Dean of Arts & Sciences promises in-person ceremony in lieu of convocation

Postponing convocation deemed impossible by the university
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In an email sent to Arts & Science (A&S) undergraduate students, Dean of the Faculty of A&S Melanie A. Woodin promised prospective graduates that, in lieu of a traditional U of T convocation in June, the university will be organizing an “in-person ceremony” to recognize their efforts in completing their degrees. This announcement comes one day after U of T cancelled spring convocation due to social distancing efforts in response to COVID-19.

In a statement made to The Varsity, a university spokesperson confirmed that postponing convocation will not be possible “[g]iven the size of Convocation Hall and the fact that it is needed for lectures during the term.” They pointed to the fact that U of T’s convocation “includes 32 separate ceremonies for over 12,000 graduates and 34,000 guests” as a reason why convocation at a later date posed too many logistical challenges.

The Faculty of A&S have yet to decide when this replacement ceremony will take place and notes that it “may not look like the traditional U of T Convocation.”

However, Woodin acknowledged that both students “and [their] families have sacrificed a great deal to get [] to this major moment.” She wrote that she understands the desire to celebrate this accomplishment with students, professors, and the university at large.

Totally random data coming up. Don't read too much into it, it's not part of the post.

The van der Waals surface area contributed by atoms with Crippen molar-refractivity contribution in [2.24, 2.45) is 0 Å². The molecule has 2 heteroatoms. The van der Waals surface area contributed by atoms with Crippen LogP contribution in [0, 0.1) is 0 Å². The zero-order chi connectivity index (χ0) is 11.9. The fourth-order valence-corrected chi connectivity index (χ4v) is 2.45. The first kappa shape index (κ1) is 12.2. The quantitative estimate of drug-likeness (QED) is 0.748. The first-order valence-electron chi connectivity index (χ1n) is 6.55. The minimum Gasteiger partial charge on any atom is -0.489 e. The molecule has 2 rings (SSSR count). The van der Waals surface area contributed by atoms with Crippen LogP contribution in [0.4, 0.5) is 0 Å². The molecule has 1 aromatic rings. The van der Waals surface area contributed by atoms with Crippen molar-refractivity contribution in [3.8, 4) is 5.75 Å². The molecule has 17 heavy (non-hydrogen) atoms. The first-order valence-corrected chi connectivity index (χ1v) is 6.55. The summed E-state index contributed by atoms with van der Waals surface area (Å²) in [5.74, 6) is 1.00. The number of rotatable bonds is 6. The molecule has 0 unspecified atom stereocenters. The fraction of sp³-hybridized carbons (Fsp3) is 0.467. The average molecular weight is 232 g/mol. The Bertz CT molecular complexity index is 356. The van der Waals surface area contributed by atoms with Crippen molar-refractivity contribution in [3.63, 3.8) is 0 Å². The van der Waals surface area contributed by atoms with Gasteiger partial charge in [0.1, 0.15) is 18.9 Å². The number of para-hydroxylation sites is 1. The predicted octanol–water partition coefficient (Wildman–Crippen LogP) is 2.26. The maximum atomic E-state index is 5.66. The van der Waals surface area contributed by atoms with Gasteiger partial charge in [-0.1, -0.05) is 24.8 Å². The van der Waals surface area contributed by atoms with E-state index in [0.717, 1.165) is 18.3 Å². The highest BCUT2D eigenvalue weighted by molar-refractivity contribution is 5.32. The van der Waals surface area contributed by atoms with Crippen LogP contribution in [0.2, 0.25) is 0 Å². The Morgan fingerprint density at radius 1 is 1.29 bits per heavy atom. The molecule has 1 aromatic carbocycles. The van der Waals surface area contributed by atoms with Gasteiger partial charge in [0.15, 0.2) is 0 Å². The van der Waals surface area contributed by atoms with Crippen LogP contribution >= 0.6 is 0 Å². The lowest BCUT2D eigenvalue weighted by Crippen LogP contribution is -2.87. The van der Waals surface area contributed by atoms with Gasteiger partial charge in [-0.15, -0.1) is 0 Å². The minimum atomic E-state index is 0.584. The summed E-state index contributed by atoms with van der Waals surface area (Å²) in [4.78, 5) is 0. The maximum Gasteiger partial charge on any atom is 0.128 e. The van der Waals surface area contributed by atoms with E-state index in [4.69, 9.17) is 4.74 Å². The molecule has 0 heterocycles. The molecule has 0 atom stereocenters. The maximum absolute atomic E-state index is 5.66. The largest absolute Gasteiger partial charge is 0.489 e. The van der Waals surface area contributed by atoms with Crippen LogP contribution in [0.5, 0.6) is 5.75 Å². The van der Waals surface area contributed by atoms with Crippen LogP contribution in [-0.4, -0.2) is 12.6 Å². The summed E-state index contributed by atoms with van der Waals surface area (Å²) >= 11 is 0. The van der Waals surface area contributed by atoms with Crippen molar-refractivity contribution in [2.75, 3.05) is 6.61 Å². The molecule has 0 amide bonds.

As such, Woodin is committed to mark the graduation of A&S students leaving the university at the end of this semester with an event or events. “[T]his will be a special occasion,” she writes.

Woodin also clarified that the decision to cancel convocation was made in consultation with public health experts. In addition, a university spokesperson added that “[o]ther universities across North America such as UBC, the University of Michigan and McGill University have also called off their spring graduation ceremonies.” 

There is an online petition circulating that is calling on the university to postpone, instead of cancelling convocation. As of publication time, the petition has garnered just under 20,000 signatures.

Editor’s Note (March 27, 3:57pm): This article has been altered to include comment from the university and to update the number of signatures garnered by the online petition.

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